Search The Line of Best Fit
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Julia Holter Camille Blake 1
Nine Songs
Julia Holter

With her lavish, nocturnal new album Something in the Room She Moves, Julia Holter embraces the joy and reward of living in the moment. She talks to Alan Pedder about finding inspiration in the soundtrack of her life.

15 March 2024, 11:00 | Words by Alan Pedder

There’s something of the night about Julia Holter’s sixth studio album, but it’s intimacy rather than darkness that defines it.

Something in the Room She Moves flickers and dances like a flame. Sometimes as naked as a single candle, at other times combusting with all the passion of a furnace. As ever, Holter is flush with inventive ideas and playful experimentation. Surrounding herself with many of her inner circle, including her partner Tashi Wada who plays synths and bagpipes, Holter sounds incredibly present and vivid in a way that’s refreshingly different from some of her more arch work on, for example, 2018’s Aviary.

This new emphasis on presence comes partly from her experience of new motherhood, having given birth to her first child during the pandemic. Wracked with exhaustion and the pervading weirdness of the world at large, Holter found the songs reluctant to reveal themselves at first, perhaps forcing her to show up in ways that she hadn’t in the past.


Speaking to Best Fit over the phone from her home in Los Angeles, she explains how that period of inertia left her little time or motivation to escape into her usual sources of inspiration. “I wasn’t really listening to music, I wasn’t really reading, or watching many movies,” she says. “Tashi would put a lot of music on the stereo, a lot of jazz. There was one record that he was playing a lot, by an Indian flute player called T.R. Mahalingam, that was really inspiring, and that reminds me a lot of when our daughter was born.”

One movie that she did watch, repeatedly, was the Studio Ghibli animation Ponyo, a favourite of her daughter’s that directly inspired the liquid production style of recent single “Evening Mood” and the theme of transformability central to songs like “Spinning”. More broadly, Something in the Room She Moves relates the human capacity for change to our capacity for love, which in Holter’s hands can seem fantastical and endless at the same time as restful and mellow, close to home.

When it came to choosing her nine songs, Holter draws on what she describes as “quite a limited repertoire” of favourites. Not limited by imagination, but by the simple fact that Holter tends to come back to the same pieces regularly. “I don’t listen to music constantly like some people,” she says. “I’m not a record collector, so it’s hard for me to not repeat myself when doing this type of thing. But I did try to pick songs that have been with me at various times throughout my life, so the ones we’re going to talk about might be a little different as well as probably a lot of stuff that I’ve talked about in the past.”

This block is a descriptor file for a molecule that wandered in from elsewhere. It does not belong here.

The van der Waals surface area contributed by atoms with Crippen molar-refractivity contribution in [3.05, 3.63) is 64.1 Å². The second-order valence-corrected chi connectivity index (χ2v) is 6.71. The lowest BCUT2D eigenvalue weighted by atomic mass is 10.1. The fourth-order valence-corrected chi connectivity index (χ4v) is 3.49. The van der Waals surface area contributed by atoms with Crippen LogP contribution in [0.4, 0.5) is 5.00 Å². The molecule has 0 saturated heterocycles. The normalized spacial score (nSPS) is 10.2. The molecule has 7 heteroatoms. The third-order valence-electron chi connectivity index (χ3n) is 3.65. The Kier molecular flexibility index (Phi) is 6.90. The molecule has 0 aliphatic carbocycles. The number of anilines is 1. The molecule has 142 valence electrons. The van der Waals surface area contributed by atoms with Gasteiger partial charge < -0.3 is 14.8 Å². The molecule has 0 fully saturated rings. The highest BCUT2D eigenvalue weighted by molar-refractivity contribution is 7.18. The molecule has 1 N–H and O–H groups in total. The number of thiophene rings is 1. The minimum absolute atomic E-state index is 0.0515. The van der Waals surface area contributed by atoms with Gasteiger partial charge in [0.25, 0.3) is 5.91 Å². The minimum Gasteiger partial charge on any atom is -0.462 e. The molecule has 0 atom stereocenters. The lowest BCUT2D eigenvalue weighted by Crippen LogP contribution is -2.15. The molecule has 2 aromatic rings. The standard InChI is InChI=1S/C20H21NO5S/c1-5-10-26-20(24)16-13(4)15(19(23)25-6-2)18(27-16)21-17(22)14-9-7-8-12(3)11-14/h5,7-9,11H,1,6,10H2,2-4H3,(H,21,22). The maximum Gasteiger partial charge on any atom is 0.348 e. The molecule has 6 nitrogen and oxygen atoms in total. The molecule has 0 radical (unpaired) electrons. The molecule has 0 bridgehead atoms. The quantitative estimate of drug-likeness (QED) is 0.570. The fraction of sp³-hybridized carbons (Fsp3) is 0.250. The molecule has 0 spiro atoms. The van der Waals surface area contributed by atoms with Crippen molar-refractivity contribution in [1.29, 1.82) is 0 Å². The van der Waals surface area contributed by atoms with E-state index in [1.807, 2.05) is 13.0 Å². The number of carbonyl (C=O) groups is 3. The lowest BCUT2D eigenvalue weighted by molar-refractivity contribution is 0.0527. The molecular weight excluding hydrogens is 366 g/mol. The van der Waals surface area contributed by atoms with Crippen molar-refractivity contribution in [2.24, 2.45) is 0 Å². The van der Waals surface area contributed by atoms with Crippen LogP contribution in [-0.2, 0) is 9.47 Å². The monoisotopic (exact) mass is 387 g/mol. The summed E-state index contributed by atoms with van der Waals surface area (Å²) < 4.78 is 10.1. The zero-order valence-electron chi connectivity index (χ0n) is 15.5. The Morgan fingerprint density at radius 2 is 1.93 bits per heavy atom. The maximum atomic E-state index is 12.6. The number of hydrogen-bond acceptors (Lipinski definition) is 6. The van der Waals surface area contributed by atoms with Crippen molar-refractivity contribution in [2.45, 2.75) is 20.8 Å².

"Molimo (1970-present)" by Simone Forti

BEST FIT: Your partner Tashi Wada was involved in the making of Al Di Là, the album that this track comes from, and you and Simone have both featured on one of his records. How did that connection begin, between you and Simone?

JULIA HOLTER: Tashi's father, Yoshi, who was an artist, was in the same friend circles as Simone and they were also neighbours. Simone is originally from LA and had moved back there at some point, and Tashi reconnected with her when he moved here, which was more than 15, maybe almost 20 years ago now. So it’s through Tashi that I met her and became very inspired by her work. She’s so multifaceted.

She’s not as well known for her sound works as she is for her work as a dancer, a choreographer, and as an artist. It’s interesting because everything she does encompasses so many different elements. There’s a large visual element to her work and there’s often a speech element as well. She’s a writer and a poet, too. She’s been writing a lot in recent years, and I feel like she always has something surprising to say. Often there’s a humour to her work as well. She’s kind of a visionary really.

It's a breath of fresh air to watch Simone perform. Right before the pandemic started, in February 2020, Tashi and I did a really fun show with her, performing some of her sound works, including with the ‘molimo’.

That’s an instrument that kind of looks like a shower hose, right?

Yeah, it’s a found instrument, obviously, but it’s her thing. She plays it almost like a flute, bending and twisting this corrugated tubing to get different sounds.

What is it about this particular piece that you find inspiring?

Well, the whole record is great, and I have used songs from it on playlists that I’ve made for other publications in the past. I wanted to choose one that don’t think I’ve chosen before, and I just love the way she plays the molimo instrument. I feel like I’ve learned a lot from Simone, more broadly. Even just her general vibe is just so infectious. It’s like I get a fresh perspective from her all the time. There’s poetry in everything she does. There’s no pretense to it.